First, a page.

Desmond Doss is a personal hero of mine.
Doss was the only conscientious objector to receive the Medal of Honor for his courage during World War II. A Seventh-day Adventist who zealously stood by his conviction against taking a human life, Doss nonetheless heroically stayed behind after his commanding officers called for a retreat from Hacksaw Ridge. He spent the night seeking out his wounded compatriots, lowering them down the steep face of the Ridge one-by-one. His bravery saved the lives of at least 75 American soldiers.
There are certainly many aspects of Doss’s life that are noteworthy. But as I was re-reading his story recently, one aspect in particular jumped out to me: At the time of the attack on Pearl Harbor, Doss was working at a naval shipyard in Virginia. Because of his work, he could have received a deferment from military service, because his shipbuilding skills were necessary to the war effort.
But Desmond wanted to do more for the country that he loved. He wanted to serve.
So he gave up his life of comfort and joined the Army. All he asked was that he be allowed to serve his country in a way that did not force him to violate his duty to God. Doss was eventually assigned to be a combat medic. And he likely accomplished more in that non-combat role than he ever would have carrying a rifle.
Our country is in the midst of a crisis of a different sort. Every year, over 600,000 children pass through our nation’s foster care system. They are the tragic victims of neglect, broken homes, domestic abuse, sexual abuse, and drug abuse. These innocent kids have had their lives shattered, and they are in need of loving homes, counseling, and other social services to help them heal.
In the midst of this hopelessness and chaos rise a chorus of voices crying out, “Let us help!” These are the voices of faith-based organizations like New Hope Family Services in New York and Catholic Charities West Michigan who feel called by God to lend a helping hand to these children in need.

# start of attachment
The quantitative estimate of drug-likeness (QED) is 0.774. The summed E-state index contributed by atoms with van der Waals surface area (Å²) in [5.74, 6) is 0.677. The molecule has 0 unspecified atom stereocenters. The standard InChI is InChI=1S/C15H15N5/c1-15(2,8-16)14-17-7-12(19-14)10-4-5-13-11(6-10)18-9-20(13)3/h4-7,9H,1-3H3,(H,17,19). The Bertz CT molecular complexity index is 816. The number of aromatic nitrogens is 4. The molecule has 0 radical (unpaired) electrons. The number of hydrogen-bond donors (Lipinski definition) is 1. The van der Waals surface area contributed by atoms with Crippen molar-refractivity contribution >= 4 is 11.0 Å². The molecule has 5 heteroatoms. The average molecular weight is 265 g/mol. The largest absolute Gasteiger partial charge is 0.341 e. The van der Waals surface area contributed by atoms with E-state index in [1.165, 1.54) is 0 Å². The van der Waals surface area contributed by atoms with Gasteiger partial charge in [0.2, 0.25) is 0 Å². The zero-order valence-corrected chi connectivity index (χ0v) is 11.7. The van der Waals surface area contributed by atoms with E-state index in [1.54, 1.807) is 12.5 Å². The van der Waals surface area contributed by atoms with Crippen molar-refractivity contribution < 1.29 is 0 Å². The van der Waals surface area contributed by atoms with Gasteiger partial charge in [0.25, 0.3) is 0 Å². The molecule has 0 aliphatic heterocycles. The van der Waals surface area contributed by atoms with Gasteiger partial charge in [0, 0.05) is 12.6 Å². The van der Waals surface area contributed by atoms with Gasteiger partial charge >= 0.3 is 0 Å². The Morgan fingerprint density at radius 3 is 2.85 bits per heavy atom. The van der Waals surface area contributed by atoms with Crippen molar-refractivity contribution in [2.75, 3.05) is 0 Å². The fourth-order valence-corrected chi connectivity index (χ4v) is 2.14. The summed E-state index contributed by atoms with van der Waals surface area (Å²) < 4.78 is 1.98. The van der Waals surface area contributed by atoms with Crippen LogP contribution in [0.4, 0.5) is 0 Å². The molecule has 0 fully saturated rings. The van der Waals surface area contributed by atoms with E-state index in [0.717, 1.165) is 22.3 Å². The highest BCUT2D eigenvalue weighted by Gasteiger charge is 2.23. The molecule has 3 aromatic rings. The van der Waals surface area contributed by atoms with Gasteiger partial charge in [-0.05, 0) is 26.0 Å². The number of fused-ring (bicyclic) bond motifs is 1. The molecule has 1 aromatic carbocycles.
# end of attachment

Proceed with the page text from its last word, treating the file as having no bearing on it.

Foster care and adoption work is emotionally taxing. You pour your heart into kids subsumed by feelings of betrayal and abandonment. You recruit and train families to welcome these fragile souls into their lives—all the while preparing them for the trials and tragedies that are all too regular for these families.
It would be easier to do something, anything, other than foster and adoption care. These organizations could have stuck to Bible studies, soup kitchens, and employment skills training. But they felt called to serve children in need.
These organizations have long enlisted in the effort to give every child a forever home. All they ask is that they—like Desmond Doss—be allowed to stay true to the religious convictions that compelled them to serve in the first place. These are good-faith convictions related to a belief that a stable home composed of a married mother and father provides the best environment for a child to heal and thrive.
Given the scope of the foster care crisis our nation is facing, you might expect that state governments would be thankful for another helping hand. But that is sadly not the case.
Rather than letting these organizations conscientiously serve the children in their communities, state governments are demanding that these organizations violate their convictions as the price of serving. “Change your views on marriage,” the state demands, while threatening to revoke licenses of those who cannot bend the knee to Caesar because their first duty is to the Creator.
Let them serve. Let them serve consistent with their consciences. Let them serve consistent with their beliefs. For the sake of the children, let them serve!
When the Army let Desmond Doss serve consistent with his faith, he saved 75 lives. How many young lives can be saved—saved from abuse, addiction, and brokenness—if we let New Hope Family Services, Catholic Charities, and other faith-based adoption and foster care organizations like them continue serving children and families in their communities?
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